— Americans want Congress to delay steep spending cuts to give the economic recovery more time to take hold, according to a Bloomberg News poll.
When Washington does confront the deficit issue, Americans back a compromise that includes more tax revenue and fundamental changes to Social Security and Medicare, a deal that would require give-and-take by both Republicans in Congress and President Barack Obama.
Fifty-four percent of poll respondents favor postponing $1.2 trillion in automatic spending cuts during the next nine years beginning on March 1, compared with 40 percent who say Congress should act now before the deficit gets out of control, in the poll conducted Feb. 15-18.
"The across-the-board cuts that they're planning to do would do more harm to the general population than trying to wait and pick and choose which ones we really need," poll respondent Mark Seeger, a school psychologist from Valparaiso, Ind., said in a follow-up interview. "Right now, a lot of people are holding on by the skin of their teeth — they're opting whether to go to the doctor or have food — and I just think we need to wait until the economy gets back on its feet before we just go in and cut without thinking."
Almost 3 in 5 say the budget deficit should be curbed through a combination of spending cuts and tax increases on companies and high earners, as the White House has proposed, rather than focusing exclusively on spending reductions, as Republicans assert. Majorities also say overhauls of Social Security and Medicare — including changes disproportionately aimed at wealthier recipients — are "necessary" to lower the deficit.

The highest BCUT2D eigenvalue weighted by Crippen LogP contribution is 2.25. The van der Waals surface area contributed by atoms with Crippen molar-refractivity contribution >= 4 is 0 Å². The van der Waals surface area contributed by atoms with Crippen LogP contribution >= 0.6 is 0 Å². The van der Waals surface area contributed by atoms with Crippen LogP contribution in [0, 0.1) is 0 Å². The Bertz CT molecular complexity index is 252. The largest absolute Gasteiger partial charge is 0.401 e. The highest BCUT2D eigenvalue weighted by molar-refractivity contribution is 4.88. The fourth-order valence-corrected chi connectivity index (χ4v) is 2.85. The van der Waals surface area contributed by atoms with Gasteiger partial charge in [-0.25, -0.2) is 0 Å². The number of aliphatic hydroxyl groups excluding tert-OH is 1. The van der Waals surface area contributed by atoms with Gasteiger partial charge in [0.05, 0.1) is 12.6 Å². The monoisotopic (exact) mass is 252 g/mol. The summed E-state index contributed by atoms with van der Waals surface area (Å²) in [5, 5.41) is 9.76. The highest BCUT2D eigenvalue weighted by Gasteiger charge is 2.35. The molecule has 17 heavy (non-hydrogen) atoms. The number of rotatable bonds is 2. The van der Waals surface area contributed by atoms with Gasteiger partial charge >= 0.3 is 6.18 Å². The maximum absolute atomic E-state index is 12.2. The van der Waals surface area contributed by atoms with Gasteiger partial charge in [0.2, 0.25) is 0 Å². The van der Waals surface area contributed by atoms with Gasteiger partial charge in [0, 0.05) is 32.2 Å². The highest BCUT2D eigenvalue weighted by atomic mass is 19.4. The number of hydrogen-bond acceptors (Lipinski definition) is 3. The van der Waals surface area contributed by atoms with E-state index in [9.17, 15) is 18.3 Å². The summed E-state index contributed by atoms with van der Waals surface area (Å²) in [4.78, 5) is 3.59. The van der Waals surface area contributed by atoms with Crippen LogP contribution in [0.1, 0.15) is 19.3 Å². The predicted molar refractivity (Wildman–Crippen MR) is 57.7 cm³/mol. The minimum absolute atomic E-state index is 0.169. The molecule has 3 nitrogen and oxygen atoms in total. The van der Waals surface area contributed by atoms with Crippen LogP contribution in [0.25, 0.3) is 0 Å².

"For now, Americans favor Obama's approach mixing cuts and new revenue to avoid a shutdown, and to let the economy that is perceived as gaining traction pick up speed," said J. Ann Selzer, president of Des Moines, Iowa-based Selzer & Co., which conducted the telephone poll of 1,003 U.S. adults. The survey has an error margin of plus or minus 3.1 percentage points.
Sixty-four percent of Americans oppose a government shutdown of non-critical services should Obama and Congress fail to reach a budget agreement in the coming months. Twenty-eight percent say doing so would not be all that harmful.
Independents by 2 to 1 oppose shuttering the government in the absence of a spending compromise, yet they were more split about what to do about the automatic budget cuts. Forty-five percent support making cuts now to reduce the deficit before it gets out of control, while 49 percent say the reductions should be delayed in the interest of allowing the economy to rebound.
Russell Richter, a 52-year-old independent living in Jefferson City, Mo., says he's so frustrated with Obama and congressional Republicans that the only way to force deficit reduction is to shake up the system.
"Like with human nature, whether it be an alcoholic or a spendaholic like we have up there in Washington, I think that they're going to have to hit rock-bottom before they really realize what's going on and what needs to be done," Richter, an operations director at a car dealership, said in a follow-up interview. Of a potential government shutdown, he adds: "Not only do I not think it would be that harmful, I think it's almost necessary to wake people up in Washington and make some hard choices."